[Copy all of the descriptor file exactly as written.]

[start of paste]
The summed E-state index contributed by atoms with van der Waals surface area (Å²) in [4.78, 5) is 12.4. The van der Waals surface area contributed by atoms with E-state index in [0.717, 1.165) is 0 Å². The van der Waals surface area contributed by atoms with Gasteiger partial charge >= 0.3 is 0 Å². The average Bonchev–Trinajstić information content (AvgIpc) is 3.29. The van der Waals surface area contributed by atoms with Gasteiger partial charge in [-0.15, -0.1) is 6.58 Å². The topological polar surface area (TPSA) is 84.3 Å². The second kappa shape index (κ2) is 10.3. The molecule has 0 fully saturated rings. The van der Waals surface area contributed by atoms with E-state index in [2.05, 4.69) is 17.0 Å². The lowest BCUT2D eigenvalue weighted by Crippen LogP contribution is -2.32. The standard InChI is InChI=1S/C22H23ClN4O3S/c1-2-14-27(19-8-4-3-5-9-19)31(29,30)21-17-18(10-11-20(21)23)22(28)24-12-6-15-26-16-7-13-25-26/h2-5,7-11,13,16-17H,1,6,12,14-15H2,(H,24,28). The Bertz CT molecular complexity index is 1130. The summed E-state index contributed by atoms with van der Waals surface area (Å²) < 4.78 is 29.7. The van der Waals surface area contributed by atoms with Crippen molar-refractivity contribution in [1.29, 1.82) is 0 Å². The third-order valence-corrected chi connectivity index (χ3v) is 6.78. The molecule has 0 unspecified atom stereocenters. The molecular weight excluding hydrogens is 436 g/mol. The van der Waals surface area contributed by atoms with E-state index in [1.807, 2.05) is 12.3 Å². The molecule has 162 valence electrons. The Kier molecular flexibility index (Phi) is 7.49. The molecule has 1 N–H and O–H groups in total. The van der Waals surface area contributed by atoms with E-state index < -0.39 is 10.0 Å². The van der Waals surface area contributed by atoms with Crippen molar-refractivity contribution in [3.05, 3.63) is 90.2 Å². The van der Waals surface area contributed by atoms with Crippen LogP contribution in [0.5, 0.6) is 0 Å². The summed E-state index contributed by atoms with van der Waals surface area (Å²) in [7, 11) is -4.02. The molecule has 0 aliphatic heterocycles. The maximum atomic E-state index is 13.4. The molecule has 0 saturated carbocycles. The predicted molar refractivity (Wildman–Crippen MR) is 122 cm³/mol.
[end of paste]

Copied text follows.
The summed E-state index contributed by atoms with van der Waals surface area (Å²) in [4.78, 5) is 12.4. The van der Waals surface area contributed by atoms with E-state index in [0.717, 1.165) is 0 Å². The van der Waals surface area contributed by atoms with Gasteiger partial charge >= 0.3 is 0 Å². The average Bonchev–Trinajstić information content (AvgIpc) is 3.29. The van der Waals surface area contributed by atoms with Gasteiger partial charge in [-0.15, -0.1) is 6.58 Å². The topological polar surface area (TPSA) is 84.3 Å². The second kappa shape index (κ2) is 10.3. The molecule has 0 fully saturated rings. The van der Waals surface area contributed by atoms with E-state index in [2.05, 4.69) is 17.0 Å². The lowest BCUT2D eigenvalue weighted by Crippen LogP contribution is -2.32. The standard InChI is InChI=1S/C22H23ClN4O3S/c1-2-14-27(19-8-4-3-5-9-19)31(29,30)21-17-18(10-11-20(21)23)22(28)24-12-6-15-26-16-7-13-25-26/h2-5,7-11,13,16-17H,1,6,12,14-15H2,(H,24,28). The Bertz CT molecular complexity index is 1130. The summed E-state index contributed by atoms with van der Waals surface area (Å²) < 4.78 is 29.7. The van der Waals surface area contributed by atoms with Crippen molar-refractivity contribution in [1.29, 1.82) is 0 Å². The third-order valence-corrected chi connectivity index (χ3v) is 6.78. The molecule has 0 unspecified atom stereocenters. The molecular weight excluding hydrogens is 436 g/mol. The van der Waals surface area contributed by atoms with E-state index in [1.807, 2.05) is 12.3 Å². The molecule has 162 valence electrons. The Kier molecular flexibility index (Phi) is 7.49. The molecule has 1 N–H and O–H groups in total. The van der Waals surface area contributed by atoms with E-state index < -0.39 is 10.0 Å². The van der Waals surface area contributed by atoms with Crippen molar-refractivity contribution in [3.05, 3.63) is 90.2 Å². The van der Waals surface area contributed by atoms with Crippen LogP contribution in [0.5, 0.6) is 0 Å². The summed E-state index contributed by atoms with van der Waals surface area (Å²) in [7, 11) is -4.02. The molecule has 0 aliphatic heterocycles. The maximum atomic E-state index is 13.4. The molecule has 0 saturated carbocycles. The predicted molar refractivity (Wildman–Crippen MR) is 122 cm³/mol.